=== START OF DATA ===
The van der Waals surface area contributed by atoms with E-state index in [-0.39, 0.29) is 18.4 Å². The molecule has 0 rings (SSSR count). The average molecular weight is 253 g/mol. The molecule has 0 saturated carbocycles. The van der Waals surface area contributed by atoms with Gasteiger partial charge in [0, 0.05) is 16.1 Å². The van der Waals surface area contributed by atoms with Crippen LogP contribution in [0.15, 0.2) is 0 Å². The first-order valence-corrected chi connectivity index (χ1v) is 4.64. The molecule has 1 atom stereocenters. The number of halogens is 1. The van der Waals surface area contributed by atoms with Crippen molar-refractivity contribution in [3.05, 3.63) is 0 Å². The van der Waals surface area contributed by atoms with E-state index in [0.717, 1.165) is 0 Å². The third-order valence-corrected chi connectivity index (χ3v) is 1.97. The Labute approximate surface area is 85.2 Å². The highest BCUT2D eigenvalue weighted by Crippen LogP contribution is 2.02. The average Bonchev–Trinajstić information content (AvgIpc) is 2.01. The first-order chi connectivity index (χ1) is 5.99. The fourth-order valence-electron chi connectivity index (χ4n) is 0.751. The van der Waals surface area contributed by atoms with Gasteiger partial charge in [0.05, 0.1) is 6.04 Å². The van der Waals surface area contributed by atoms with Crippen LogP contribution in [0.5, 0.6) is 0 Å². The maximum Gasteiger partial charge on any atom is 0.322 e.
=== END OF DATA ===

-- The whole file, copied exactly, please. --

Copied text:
The van der Waals surface area contributed by atoms with E-state index in [-0.39, 0.29) is 18.4 Å². The molecule has 0 rings (SSSR count). The average molecular weight is 253 g/mol. The molecule has 0 saturated carbocycles. The van der Waals surface area contributed by atoms with Gasteiger partial charge in [0, 0.05) is 16.1 Å². The van der Waals surface area contributed by atoms with Crippen LogP contribution in [0.15, 0.2) is 0 Å². The first-order valence-corrected chi connectivity index (χ1v) is 4.64. The molecule has 1 atom stereocenters. The number of halogens is 1. The van der Waals surface area contributed by atoms with Crippen molar-refractivity contribution in [3.05, 3.63) is 0 Å². The van der Waals surface area contributed by atoms with E-state index in [0.717, 1.165) is 0 Å². The third-order valence-corrected chi connectivity index (χ3v) is 1.97. The Labute approximate surface area is 85.2 Å². The highest BCUT2D eigenvalue weighted by Crippen LogP contribution is 2.02. The average Bonchev–Trinajstić information content (AvgIpc) is 2.01. The first-order chi connectivity index (χ1) is 5.99. The fourth-order valence-electron chi connectivity index (χ4n) is 0.751. The van der Waals surface area contributed by atoms with Gasteiger partial charge in [0.05, 0.1) is 6.04 Å². The van der Waals surface area contributed by atoms with Crippen LogP contribution in [0.5, 0.6) is 0 Å². The maximum Gasteiger partial charge on any atom is 0.322 e.